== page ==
Health gurus are well aware of the power of apple cider vinegar. Many include the bitter drink in their morning routine to help them shed weight, however, apple cider vinegar is far more than just a weight loss tool. According to studies, consuming apple cider vinegar could help boost life expectancy. How?
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Apple cider vinegar is a popular home remedy which has been used in both cooking and in medicine for centuries.
Advocates of the vinegar claim it helps to relieve a wide range of health concerns.
Apple cider vinegar has various powerful properties including antimicrobial and antioxidant effects.
The popular drink is known by health experts to aid in weight loss, reduce cholesterol, lower blood sugar levels, improve symptoms of diabetes and boost life expectancy.
What is apple cider vinegar?
The vinegar is made by crushing apples into a yeast which ferments the sugars and turns it into alcohol.
Bacteria is then added to further ferment the alcohol which turns it into an acetic acid which is the main active compound found in vinegar.
Acetic acid gives vinegar its strong, pungent and sour taste with researchers citing this being the reason for its many health benefits.
Organic apple cider vinegar also contains a substance known as mother, which consists of strands of proteins, enzymes and friendly bacteria with mother also being responsible for its many health benefits.
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Metabolism researcher, Dr James Brown from Aston University carried out an experiment to investigate if apple cider vinegar made changes in a person’s blood sugar levels compared to malt vinegar.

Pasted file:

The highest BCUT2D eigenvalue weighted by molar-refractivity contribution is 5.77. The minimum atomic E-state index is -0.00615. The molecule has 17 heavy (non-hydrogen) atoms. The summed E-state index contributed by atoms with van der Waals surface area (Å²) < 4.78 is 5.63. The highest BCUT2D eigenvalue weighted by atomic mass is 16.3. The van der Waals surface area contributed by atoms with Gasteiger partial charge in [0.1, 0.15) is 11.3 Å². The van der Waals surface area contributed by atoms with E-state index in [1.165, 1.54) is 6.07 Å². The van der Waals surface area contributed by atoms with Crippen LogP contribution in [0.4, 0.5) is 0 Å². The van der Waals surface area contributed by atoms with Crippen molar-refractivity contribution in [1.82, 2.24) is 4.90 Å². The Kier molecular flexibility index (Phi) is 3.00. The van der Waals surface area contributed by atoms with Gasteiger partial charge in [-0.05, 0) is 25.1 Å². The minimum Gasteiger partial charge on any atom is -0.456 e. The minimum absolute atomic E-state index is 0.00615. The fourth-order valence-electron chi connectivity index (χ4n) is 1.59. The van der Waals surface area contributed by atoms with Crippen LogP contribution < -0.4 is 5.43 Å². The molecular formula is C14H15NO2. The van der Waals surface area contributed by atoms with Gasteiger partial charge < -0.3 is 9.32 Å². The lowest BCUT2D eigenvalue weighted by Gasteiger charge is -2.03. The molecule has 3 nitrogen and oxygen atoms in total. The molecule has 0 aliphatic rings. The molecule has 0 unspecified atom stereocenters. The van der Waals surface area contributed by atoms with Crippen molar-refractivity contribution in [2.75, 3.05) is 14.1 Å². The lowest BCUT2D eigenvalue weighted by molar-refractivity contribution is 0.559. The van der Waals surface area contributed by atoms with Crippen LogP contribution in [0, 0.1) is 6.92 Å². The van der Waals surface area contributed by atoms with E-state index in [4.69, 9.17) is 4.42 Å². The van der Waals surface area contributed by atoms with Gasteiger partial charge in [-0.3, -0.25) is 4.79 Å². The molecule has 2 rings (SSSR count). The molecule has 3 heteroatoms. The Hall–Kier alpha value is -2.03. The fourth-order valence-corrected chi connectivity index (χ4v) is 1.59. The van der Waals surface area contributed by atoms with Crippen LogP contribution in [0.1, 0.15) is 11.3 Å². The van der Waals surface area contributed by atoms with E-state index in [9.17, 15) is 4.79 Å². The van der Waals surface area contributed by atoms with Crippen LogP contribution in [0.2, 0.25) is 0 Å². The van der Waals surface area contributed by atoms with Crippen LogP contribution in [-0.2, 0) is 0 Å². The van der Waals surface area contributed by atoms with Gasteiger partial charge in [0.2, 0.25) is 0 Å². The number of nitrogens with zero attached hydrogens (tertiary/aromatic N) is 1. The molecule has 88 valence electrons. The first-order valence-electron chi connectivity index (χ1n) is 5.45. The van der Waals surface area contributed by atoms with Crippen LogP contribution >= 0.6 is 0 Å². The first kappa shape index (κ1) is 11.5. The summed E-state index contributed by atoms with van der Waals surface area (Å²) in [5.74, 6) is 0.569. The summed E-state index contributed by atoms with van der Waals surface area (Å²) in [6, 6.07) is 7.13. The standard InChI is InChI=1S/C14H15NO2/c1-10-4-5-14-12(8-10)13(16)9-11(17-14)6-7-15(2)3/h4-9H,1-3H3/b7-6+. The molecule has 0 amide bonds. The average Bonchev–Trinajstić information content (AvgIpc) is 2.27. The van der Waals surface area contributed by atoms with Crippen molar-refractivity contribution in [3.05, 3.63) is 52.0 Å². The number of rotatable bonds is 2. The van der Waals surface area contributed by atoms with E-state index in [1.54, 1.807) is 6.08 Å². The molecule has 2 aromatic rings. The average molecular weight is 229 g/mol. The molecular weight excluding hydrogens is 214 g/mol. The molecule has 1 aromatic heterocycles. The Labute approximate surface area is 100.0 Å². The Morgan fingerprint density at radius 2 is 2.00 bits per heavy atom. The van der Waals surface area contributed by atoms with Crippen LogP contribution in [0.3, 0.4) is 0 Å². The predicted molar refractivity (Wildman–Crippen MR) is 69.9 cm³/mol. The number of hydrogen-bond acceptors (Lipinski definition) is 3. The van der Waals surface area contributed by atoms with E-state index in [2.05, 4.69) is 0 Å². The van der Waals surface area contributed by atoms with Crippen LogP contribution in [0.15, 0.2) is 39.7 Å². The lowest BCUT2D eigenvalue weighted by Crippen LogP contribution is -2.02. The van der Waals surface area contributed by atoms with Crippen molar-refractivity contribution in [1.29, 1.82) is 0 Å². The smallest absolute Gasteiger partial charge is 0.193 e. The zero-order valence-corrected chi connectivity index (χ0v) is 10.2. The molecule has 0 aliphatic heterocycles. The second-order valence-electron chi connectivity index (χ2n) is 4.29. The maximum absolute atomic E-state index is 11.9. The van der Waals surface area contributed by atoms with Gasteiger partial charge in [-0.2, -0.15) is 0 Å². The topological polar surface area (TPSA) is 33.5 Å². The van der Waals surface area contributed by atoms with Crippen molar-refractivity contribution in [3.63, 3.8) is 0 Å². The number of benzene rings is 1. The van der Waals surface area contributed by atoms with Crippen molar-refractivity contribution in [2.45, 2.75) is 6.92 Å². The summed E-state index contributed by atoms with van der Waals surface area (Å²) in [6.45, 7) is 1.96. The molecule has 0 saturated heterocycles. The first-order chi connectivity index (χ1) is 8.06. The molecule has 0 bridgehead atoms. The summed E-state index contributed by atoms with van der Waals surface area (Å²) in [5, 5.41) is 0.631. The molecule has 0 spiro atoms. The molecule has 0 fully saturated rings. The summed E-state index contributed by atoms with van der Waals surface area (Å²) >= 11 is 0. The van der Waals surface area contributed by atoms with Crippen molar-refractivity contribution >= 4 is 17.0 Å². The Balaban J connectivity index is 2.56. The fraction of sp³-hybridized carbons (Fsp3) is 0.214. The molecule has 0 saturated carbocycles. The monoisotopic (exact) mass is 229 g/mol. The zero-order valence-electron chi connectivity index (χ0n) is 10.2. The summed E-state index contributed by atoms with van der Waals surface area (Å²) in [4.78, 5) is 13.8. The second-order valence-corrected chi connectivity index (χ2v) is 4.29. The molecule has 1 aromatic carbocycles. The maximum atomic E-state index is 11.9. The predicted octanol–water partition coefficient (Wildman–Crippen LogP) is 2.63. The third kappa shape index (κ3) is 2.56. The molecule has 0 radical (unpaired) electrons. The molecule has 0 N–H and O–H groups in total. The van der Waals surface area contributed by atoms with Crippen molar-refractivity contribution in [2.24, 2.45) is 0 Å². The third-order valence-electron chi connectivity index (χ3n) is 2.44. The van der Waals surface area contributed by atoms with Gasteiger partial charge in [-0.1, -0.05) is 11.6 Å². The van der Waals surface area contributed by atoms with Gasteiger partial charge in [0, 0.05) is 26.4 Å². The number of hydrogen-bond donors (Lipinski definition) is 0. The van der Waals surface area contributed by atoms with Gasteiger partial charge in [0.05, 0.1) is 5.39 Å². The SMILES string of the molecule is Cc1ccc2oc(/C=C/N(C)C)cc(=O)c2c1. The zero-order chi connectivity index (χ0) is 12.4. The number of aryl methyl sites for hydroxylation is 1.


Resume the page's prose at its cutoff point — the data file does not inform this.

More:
The experiment involved volunteers fasting for a certain period and then consuming two bagels the next day followed by either a drink with dilute apple cider vinegar or with malt vinegar.
The volunteers’ blood sugar levels were measured before and after the experiment.
The experiment found that the apple cider vinegar group witnessed a 36 percent reduction in overall sugar intake into their blood after a meal with no significant change in the malt vinegar group.
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Apple cider vinegar is also known to help prevent heart disease.
In a study with the National Library of Medicine, dietary acetic acid and how it affects cholesterol and triacylglycerols in rats was investigated.
The study noted: “To investigate the efficacy of the intake of vinegar for prevention of hyperlipidaemia, we examined the effect of dietary acetic acid, the main component of vinegar, on serum lipid values in rats fed a diet containing cholesterol.
“Compared with the cholesterol-fed group, the cholesterol and acetic acid-fed group had significantly lower values for serum total cholesterol and triacylglycerols.”
The study concluded that apple cider vinegar helped lower cholesterol and triglyceride levels, as well as several other heart disease risk factors.
Experts have not set safe or recommended amounts of apple cider vinegar for its various health uses.
Medical News Today advised: “People should talk to a doctor first before using apple cider vinegar to treat a medical condition or for when using it in large quantities.
“The safest way to consume apple cider vinegar is to use it in small amounts in food and dressings.
“The safest way to consume apple cider vinegar is to use it in small amounts in food and dressings.”
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